Are there any long-term side effects of Vipidia?

Heart failure

Studies are being conducted on the impact of DPP-4 medications (like alogliptin) on heart function. 

Some studies link long-term use of DPP-4 inhibitors with new onset heart failure when taken for 29 weeks or longer.

Another study concluded that DPP-4 inhibitors don’t appear to offer any cardiovascular benefits compared to other classes of medications like GLP-1 receptor agonists and SGLT2 inhibitors. 

The study also found that DPP-4 inhibitors can increase the likelihood of atrial flutter, a type of abnormal heart rhythm (arrhythmia). 

If you have a history of heart failure, your healthcare provider will carefully assess the suitability of Nesina for your specific condition.

If you have a history of cardiovascular disease or have risk factors for heart problems, your doctor will suggest a medication with the most potential benefits compared to potential risks.

Side effects of Alogliptin in elderly patients


Side effects like dehydration from diarrhea might be more apparent in the elderly. 

Studies show that elderly people are already at greater risk of dehydration due to reduced thirst, which can also cause dizziness and increase the risk of falls.


Older adults are at higher risk of getting low blood sugar (hypoglycemia). Monitor for signs of low blood sugar in elderly patients taking Vipidia, especially with the use of other diabetes medications.

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Side effects of stopping Alogliptin

Increased blood sugar

The most likely side effect of stopping alogliptin is a rise in blood sugar. This is especially likely if you don’t replace Vipidia with another diabetes medication.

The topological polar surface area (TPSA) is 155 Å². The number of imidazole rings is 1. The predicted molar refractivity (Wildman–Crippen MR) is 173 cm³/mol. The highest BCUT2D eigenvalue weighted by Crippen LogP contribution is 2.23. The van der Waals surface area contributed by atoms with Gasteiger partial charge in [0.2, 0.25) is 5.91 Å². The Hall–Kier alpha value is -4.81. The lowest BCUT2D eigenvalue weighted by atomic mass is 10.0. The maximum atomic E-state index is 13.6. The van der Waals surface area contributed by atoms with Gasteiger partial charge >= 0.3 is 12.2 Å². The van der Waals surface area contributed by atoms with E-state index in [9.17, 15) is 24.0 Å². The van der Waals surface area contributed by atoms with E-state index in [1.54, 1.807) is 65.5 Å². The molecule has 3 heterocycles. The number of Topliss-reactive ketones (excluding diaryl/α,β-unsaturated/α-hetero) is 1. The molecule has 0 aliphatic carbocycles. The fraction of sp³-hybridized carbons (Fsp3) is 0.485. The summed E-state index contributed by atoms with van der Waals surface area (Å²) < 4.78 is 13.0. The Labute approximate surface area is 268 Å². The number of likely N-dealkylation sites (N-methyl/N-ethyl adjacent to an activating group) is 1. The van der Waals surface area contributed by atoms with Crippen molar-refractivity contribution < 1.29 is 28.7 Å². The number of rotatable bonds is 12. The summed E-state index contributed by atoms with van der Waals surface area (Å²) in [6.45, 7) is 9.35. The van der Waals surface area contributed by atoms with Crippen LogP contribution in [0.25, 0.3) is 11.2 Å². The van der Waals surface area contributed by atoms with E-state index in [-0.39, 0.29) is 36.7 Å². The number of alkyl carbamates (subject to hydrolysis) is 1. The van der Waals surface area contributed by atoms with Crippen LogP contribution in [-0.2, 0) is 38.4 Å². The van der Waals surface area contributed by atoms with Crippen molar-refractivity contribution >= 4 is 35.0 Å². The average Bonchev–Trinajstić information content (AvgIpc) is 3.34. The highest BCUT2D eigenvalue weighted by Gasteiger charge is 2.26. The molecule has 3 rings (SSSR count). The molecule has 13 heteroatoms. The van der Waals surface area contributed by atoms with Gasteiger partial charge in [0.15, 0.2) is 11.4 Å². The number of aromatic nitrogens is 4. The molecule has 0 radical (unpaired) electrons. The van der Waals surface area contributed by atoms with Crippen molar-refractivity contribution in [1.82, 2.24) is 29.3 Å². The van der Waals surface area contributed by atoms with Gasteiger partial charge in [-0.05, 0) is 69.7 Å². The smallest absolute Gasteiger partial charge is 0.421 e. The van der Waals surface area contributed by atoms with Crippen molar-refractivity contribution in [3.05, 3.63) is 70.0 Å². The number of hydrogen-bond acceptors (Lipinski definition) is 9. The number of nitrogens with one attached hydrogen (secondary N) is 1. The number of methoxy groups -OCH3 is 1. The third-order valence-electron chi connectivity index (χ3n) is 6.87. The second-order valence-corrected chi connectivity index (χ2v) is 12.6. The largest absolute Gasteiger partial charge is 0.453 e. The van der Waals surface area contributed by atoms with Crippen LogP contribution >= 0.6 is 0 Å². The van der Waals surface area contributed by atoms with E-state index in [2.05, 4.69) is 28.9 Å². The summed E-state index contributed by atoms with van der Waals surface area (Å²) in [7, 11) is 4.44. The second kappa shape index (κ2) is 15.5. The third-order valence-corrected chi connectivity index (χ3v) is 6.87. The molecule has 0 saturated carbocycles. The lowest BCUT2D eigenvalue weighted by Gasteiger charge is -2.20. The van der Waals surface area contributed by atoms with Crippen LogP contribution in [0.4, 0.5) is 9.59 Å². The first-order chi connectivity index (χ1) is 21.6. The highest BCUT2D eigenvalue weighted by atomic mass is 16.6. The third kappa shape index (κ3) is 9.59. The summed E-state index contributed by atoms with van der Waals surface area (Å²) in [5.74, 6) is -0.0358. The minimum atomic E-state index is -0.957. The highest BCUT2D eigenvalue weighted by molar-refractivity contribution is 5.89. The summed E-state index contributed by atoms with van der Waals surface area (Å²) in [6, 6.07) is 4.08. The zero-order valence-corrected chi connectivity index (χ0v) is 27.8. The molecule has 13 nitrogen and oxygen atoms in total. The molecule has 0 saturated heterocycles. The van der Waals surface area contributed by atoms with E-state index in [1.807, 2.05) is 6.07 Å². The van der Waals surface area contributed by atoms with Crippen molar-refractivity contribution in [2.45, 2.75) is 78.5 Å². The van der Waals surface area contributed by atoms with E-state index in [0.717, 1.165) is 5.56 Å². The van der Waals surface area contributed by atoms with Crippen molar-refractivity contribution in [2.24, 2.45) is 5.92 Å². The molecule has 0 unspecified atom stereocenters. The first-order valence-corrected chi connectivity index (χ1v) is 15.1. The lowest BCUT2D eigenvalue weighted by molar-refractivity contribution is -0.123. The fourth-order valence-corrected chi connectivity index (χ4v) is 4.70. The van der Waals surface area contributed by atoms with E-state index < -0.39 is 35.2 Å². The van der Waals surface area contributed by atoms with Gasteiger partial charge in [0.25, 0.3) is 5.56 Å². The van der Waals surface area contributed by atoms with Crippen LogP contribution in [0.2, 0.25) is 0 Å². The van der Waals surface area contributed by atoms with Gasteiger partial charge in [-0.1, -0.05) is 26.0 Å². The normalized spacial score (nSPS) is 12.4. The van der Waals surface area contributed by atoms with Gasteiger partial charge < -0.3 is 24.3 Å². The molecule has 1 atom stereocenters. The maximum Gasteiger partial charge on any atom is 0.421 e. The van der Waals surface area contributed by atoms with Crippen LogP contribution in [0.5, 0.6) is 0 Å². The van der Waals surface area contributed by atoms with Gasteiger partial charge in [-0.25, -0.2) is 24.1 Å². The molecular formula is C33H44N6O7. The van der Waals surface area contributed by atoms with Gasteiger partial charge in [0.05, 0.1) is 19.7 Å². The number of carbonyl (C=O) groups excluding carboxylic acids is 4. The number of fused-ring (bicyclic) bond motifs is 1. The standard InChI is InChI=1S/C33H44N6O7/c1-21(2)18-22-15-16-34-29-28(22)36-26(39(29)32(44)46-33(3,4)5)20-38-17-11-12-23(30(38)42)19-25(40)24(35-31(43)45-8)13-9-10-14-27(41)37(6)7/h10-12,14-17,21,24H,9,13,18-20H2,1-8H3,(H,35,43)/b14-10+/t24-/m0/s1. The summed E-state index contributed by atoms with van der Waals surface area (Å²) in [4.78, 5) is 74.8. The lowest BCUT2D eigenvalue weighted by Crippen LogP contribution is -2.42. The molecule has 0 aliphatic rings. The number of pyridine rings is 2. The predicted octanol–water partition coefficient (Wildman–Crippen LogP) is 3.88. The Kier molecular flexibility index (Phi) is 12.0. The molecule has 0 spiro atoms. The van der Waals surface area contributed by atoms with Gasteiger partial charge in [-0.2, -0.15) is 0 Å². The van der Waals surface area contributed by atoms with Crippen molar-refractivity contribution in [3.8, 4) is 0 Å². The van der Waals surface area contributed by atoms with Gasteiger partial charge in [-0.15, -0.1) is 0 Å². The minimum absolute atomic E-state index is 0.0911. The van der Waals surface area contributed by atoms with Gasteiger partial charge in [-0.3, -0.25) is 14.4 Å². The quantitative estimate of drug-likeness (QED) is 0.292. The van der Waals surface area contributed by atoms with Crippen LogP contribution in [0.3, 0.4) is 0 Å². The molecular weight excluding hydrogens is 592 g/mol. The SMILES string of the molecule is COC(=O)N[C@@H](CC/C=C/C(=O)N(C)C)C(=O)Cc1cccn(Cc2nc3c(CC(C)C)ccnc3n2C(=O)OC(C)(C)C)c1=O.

Resolving side effects

A positive side effect of stopping alogliptin is the resolution of any side effects you were experiencing. 

You’ll likely notice an improvement in side effects a few days after completely stopping alogliptin.


  • Alogliptin is an oral type 2 diabetes medication. It’s in a drug class called DPP-4 inhibitors, which help to increase insulin secretion when needed and reduce the production of sugar in your liver when it’s not needed.
  • Some of the most common side effects of alogliptin include symptoms of a common cold, headache, stomach problems, and an itchy rash.
  • There aren’t many known long-term side effects of alogliptin. One of the main concerns with the long-term use of Nesina is the potential for worsening heart failure in patients with existing heart failure, as well as possible new-onset heart failure from taking alogliptin.

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  2. Li L, Li S, Deng K, Liu J, Vandvik PO, Zhao P, Zhang L, Shen J, Bala MM, Sohani ZN, Wong E, Busse JW, Ebrahim S, Malaga G, Rios LP, Wang Y, Chen Q, Guyatt GH, Sun X. Dipeptidyl peptidase-4 inhibitors and risk of heart failure in type 2 diabetes: systematic review and meta-analysis of randomised and observational studies. BMJ. 2016 Feb 17;352:i610. doi: 10.1136/bmj.i610. PMID: 26888822; PMCID: PMC4772781.
  3. Patoulias DI, Boulmpou A, Teperikidis E, Katsimardou A, Siskos F, Doumas M, Papadopoulos CE, Vassilikos V. Cardiovascular efficacy and safety of dipeptidyl peptidase-4 inhibitors: A meta-analysis of cardiovascular outcome trials. World J Cardiol. 2021 Oct 26;13(10):585-592. doi: 10.4330/wjc.v13.i10.585. PMID: 34754403; PMCID: PMC8554356.